In the genes of the MEmagenta module (Supplementary Table S1), we found that the known genes closely related to cancer stemness in non-prostate cancer, such as BRCA1 , EZH2 , FOXM1 , CDC20 , and CDCA8  were all clustered in this module, indicating these genes were also closely related to the stemness of prostate cancer cells. From supplementary table S1, we also found that EZH2 was the most significant gene in the correlation with the stemness of PCa cells.
The CNV of stemness-related genes elevated in prostate cancer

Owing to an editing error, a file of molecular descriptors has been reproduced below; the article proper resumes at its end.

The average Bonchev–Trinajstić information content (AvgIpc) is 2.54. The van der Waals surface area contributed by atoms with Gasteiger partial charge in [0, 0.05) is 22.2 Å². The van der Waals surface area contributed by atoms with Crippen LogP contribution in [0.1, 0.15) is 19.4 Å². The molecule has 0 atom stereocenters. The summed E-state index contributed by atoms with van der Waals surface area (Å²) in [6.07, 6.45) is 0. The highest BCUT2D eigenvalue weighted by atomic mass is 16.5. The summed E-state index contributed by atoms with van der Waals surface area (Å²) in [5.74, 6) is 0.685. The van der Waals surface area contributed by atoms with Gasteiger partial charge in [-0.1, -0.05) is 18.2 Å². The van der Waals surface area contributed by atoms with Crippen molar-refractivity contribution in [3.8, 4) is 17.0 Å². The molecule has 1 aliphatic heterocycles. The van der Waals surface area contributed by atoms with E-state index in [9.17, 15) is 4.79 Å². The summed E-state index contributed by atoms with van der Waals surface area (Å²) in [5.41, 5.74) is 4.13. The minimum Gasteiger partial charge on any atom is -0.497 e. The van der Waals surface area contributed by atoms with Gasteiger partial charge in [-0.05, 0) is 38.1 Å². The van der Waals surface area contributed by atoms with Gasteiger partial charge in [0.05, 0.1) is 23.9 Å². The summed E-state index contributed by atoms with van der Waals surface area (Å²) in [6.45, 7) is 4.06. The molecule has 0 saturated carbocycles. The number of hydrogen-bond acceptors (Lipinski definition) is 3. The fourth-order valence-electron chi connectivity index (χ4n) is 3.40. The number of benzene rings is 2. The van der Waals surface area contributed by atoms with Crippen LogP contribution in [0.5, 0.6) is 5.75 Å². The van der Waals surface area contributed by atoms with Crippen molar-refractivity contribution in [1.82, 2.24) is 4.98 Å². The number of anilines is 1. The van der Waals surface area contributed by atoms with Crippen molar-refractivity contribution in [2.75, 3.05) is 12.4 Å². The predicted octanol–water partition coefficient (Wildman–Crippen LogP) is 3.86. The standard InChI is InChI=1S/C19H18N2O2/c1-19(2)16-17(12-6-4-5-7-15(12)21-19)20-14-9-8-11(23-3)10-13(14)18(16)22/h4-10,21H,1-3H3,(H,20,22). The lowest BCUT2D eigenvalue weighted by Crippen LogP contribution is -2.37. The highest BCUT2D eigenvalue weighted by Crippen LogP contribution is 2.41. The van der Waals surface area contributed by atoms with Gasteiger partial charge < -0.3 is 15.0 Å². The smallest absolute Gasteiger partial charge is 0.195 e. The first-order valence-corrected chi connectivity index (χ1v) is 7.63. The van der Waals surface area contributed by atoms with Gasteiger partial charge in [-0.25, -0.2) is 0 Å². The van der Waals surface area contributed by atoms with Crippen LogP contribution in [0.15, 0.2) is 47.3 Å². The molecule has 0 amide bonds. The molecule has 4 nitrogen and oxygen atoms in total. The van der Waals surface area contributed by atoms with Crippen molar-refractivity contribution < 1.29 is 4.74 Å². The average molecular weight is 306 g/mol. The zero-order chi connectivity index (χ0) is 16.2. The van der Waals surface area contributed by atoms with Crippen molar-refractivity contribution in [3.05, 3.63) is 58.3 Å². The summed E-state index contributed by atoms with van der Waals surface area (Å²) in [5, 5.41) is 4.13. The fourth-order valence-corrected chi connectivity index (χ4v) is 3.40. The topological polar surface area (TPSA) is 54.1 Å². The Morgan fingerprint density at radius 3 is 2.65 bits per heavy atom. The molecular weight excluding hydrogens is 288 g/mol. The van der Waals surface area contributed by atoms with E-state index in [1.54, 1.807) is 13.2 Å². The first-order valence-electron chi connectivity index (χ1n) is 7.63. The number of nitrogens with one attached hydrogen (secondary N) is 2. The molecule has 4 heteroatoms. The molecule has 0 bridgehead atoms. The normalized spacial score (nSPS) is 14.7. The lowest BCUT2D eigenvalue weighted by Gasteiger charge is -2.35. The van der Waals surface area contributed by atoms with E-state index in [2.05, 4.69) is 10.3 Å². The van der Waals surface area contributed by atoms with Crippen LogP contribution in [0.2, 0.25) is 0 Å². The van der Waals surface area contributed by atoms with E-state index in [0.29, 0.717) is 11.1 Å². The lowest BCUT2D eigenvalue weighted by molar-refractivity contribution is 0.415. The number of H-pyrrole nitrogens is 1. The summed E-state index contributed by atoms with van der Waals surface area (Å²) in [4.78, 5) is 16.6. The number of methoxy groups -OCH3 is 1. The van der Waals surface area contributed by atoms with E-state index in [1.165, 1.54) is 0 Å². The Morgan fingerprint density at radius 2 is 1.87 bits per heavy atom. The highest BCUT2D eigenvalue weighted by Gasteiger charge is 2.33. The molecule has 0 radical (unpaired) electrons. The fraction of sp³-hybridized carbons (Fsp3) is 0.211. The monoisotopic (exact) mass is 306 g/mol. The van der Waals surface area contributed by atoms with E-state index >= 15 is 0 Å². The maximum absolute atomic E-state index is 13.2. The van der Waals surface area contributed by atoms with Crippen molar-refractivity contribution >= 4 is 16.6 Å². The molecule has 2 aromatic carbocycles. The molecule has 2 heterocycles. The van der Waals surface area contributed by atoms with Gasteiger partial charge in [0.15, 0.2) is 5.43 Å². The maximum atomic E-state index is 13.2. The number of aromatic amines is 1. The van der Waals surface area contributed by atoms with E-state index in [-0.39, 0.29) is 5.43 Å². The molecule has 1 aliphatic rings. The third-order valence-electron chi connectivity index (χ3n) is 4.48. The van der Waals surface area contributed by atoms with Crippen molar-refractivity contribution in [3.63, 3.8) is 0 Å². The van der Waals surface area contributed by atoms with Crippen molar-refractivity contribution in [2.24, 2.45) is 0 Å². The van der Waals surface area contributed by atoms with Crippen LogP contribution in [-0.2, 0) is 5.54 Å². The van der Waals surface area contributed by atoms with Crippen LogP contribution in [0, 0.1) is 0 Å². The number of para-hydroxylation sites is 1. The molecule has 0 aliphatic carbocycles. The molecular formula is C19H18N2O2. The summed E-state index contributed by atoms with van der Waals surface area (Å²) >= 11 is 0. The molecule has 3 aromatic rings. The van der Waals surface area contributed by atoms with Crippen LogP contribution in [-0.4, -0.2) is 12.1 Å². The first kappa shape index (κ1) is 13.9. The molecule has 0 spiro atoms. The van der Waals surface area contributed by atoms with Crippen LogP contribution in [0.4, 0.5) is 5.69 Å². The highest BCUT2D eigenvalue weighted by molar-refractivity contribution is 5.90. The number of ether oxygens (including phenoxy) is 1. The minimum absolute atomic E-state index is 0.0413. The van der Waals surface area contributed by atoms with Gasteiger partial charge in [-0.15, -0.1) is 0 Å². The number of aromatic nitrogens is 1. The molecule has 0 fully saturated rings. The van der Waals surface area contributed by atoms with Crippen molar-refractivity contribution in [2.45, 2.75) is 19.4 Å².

The segments containing all MEmagenta module genes were obtained from TCGA and then analyzed using the GISTIC (Genome Identification of Significant Targets in Cancer) method. Analysis results showed that most of the genes in the MEmagenta module were found to have high variations, which were distinctly higher than those in normal prostate tissue, in prostate cancer, indicating that the stemness of PCa cells was influenced by the CNVs (Copy Number Variations) of these genes (Fig. 2a and Supplementary Fig. 2a). In two types of CNV (amplification and deletion, Supplementary materials S2-S3), the change of deletion CNVs was more than amplification CNVs of the genes in the MEmagenta module of PCa samples. Both amplification and deletion CNVs in PCa samples were much higher than those in prostate normal samples (Fig. 2b and 2c, and Supplementary Fig. 2b and Supplementary Fig. 2c). Besides, by combining analysis with Gleason grade of PCa, GISTIC results showed that CNVs of genes in the MEmagenta module also increased with the Gleason grade (Fig. 2d), suggesting that CNVs of genes in the MEmagenta module were related to the malignancy of PCa.